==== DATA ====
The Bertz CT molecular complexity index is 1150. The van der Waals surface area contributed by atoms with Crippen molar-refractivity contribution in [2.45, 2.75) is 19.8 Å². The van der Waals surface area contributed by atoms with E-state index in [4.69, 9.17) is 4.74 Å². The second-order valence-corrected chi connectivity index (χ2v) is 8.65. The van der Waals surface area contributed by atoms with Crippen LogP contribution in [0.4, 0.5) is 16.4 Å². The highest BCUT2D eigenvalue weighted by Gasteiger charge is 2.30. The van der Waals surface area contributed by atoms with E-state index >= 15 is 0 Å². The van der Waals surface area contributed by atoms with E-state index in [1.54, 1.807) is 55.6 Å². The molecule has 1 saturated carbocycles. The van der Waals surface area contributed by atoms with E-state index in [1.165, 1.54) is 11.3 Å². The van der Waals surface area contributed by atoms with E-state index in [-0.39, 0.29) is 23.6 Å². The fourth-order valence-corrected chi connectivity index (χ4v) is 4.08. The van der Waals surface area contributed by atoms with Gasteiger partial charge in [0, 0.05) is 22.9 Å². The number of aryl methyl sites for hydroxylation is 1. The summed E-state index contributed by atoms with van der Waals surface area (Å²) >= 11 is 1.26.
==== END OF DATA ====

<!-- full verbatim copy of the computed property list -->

The Bertz CT molecular complexity index is 1150. The van der Waals surface area contributed by atoms with Crippen molar-refractivity contribution in [2.45, 2.75) is 19.8 Å². The van der Waals surface area contributed by atoms with E-state index in [4.69, 9.17) is 4.74 Å². The second-order valence-corrected chi connectivity index (χ2v) is 8.65. The van der Waals surface area contributed by atoms with Crippen LogP contribution in [0.4, 0.5) is 16.4 Å². The highest BCUT2D eigenvalue weighted by Gasteiger charge is 2.30. The van der Waals surface area contributed by atoms with E-state index >= 15 is 0 Å². The van der Waals surface area contributed by atoms with E-state index in [1.54, 1.807) is 55.6 Å². The molecule has 1 saturated carbocycles. The van der Waals surface area contributed by atoms with E-state index in [1.165, 1.54) is 11.3 Å². The van der Waals surface area contributed by atoms with E-state index in [-0.39, 0.29) is 23.6 Å². The fourth-order valence-corrected chi connectivity index (χ4v) is 4.08. The van der Waals surface area contributed by atoms with Gasteiger partial charge in [0, 0.05) is 22.9 Å². The number of aryl methyl sites for hydroxylation is 1. The summed E-state index contributed by atoms with van der Waals surface area (Å²) >= 11 is 1.26.